App Development

Configuring Monkeypuzzle - The Monkeypod Virtual API

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In recent weeks we’ve talked a lot about Monkeypod, our cloud-based API design and virtualization tool that produces beautiful, living API documentation and allows teams of developers to collaborate concurrently to design APIs. Today we’re diving a little deeper and discussing Monkeypuzzle. What does Monkeypuzzle do?  Monkeypuzzle uses the Monkeypod API design to create a virtual API that serves as a nice starting point for developing client side solutions, and API integrations. Out of the box, it creates Json responses based on the Monkeypod models that are populated with random data. But random data is not always ideal. If I make a request like:

GET /users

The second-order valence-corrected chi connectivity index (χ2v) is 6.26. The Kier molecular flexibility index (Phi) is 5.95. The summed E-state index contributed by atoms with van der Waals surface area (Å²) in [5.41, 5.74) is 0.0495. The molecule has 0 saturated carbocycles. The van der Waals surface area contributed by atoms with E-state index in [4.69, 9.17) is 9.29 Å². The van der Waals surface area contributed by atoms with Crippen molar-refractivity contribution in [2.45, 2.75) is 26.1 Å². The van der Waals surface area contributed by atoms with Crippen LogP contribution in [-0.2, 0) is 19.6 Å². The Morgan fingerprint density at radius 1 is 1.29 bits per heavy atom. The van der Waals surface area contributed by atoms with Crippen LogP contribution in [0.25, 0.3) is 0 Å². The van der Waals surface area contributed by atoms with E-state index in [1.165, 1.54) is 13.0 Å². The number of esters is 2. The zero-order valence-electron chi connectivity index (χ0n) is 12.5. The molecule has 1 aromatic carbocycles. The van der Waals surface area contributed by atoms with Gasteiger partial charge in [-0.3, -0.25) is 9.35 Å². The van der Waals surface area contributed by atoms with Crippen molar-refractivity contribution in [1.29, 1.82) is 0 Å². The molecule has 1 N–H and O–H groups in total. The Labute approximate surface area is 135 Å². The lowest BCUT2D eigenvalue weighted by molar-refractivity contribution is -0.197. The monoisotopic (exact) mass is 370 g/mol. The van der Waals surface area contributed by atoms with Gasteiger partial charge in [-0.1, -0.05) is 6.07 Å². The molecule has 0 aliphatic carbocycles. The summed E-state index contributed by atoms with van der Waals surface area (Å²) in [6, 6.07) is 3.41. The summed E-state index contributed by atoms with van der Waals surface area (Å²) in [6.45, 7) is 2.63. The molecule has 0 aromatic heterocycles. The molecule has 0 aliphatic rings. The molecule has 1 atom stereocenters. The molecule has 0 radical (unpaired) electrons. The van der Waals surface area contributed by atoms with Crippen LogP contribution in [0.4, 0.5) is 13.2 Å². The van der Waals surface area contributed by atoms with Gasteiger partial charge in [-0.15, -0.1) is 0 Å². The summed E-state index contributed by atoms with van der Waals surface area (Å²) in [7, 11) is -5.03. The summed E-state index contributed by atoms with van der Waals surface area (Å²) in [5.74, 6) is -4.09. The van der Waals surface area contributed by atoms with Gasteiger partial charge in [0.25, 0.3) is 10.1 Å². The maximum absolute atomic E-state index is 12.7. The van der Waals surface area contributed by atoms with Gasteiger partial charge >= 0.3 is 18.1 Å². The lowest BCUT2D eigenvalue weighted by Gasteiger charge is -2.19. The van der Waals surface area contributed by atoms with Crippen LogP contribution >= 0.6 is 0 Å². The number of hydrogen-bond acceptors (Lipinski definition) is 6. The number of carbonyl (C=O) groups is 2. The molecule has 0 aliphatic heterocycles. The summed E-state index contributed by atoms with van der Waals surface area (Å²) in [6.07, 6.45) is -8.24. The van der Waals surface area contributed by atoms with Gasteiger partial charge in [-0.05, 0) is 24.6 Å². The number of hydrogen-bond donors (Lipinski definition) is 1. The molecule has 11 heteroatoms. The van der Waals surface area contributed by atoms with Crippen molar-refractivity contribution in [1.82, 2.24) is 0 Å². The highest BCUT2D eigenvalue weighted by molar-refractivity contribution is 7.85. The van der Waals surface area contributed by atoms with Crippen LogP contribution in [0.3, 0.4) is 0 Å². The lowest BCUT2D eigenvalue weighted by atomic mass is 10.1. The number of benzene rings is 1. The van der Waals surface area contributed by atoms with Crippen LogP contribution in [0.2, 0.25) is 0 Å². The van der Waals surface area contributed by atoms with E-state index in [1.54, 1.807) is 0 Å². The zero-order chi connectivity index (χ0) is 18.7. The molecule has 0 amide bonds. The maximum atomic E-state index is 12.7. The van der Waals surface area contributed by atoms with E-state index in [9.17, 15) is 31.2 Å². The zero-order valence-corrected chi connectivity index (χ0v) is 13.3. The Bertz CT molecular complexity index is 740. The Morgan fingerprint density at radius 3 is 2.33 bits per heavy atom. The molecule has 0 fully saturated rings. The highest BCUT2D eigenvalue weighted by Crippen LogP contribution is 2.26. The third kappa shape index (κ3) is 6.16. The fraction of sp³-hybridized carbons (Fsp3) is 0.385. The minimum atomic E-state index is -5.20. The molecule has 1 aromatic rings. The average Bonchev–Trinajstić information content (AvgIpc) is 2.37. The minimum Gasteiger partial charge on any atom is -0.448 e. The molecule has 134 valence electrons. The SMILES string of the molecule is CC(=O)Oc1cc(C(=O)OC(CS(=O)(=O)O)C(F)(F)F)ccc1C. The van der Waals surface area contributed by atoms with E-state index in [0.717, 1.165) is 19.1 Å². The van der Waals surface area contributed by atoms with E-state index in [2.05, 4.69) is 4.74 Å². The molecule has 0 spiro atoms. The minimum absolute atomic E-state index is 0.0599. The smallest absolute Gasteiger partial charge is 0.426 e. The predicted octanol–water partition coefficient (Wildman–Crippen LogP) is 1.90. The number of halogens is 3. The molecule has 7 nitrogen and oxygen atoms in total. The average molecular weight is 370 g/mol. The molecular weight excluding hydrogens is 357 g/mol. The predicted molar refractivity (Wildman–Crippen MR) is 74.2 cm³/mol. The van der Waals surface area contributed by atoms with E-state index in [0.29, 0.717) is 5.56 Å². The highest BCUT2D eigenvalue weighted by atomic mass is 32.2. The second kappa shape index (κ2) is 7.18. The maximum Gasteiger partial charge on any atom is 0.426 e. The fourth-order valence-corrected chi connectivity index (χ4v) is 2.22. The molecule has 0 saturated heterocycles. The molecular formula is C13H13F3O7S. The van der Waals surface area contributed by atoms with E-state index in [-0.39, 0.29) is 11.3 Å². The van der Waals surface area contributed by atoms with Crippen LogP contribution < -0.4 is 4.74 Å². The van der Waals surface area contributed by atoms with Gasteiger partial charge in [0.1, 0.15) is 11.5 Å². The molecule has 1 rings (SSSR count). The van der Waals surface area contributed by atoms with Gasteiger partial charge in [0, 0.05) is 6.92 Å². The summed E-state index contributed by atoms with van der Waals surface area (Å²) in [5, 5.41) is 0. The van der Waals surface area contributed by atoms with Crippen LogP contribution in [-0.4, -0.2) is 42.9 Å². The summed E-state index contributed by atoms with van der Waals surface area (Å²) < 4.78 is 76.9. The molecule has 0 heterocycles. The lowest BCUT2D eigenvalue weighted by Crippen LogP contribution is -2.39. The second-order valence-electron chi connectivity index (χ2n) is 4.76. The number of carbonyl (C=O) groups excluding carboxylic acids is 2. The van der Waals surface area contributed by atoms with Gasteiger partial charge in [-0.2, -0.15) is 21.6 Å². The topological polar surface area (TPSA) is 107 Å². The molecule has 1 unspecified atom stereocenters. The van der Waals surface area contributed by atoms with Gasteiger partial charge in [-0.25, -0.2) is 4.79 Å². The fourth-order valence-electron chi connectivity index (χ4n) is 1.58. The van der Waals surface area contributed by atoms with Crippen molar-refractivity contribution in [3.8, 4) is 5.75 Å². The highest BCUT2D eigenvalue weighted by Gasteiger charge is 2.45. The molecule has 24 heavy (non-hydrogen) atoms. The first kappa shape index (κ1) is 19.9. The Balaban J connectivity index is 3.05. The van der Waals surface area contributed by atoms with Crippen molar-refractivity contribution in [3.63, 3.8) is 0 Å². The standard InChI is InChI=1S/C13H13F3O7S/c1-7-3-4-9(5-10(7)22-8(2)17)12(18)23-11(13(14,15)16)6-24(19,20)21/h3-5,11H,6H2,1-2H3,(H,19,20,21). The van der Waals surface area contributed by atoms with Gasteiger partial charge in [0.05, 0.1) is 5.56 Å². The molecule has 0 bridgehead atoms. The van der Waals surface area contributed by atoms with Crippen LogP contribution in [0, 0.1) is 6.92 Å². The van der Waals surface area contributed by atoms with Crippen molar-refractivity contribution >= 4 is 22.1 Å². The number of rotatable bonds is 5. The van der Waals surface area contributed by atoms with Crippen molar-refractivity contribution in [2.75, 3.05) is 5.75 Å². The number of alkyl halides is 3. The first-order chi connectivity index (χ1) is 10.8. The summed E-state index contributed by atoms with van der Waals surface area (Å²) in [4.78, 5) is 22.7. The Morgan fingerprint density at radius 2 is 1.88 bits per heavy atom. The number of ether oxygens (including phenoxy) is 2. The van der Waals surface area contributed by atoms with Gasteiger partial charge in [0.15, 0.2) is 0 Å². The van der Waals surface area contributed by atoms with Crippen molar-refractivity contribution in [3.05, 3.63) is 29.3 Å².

and the virtual service returns a payload like:

[
...
  {
    "name": "xNq",
    "age": 701329366,
    "date_enrolled": "75770682-04-22T15:02:42.451+0000",
    "pets": [
      "wjZ",
      "hut",
      "BRc"
    ]
  }
...
]

That’s neat, but not as useful as we’d like. Displaying “names” that look like these in our client app isn’t terribly helpful at validating the design. The pets look just as bad as the names, and can’t be used to drive the display of the correct pet icon. The date is very specific, but it’s well over 75 million years into the future, a day the 701 million year old user ‘xNq’ might not even live to see. It would be cool if we had a way to tell Monkeypuzzle how to make the data it returns look a bit more real. Anatomy of a Monkeypuzzle configuration Monkeypuzzle accepts response configurations in a simple Json format. There are three levels of scope to the configuration, becoming progressively narrower with each nested section: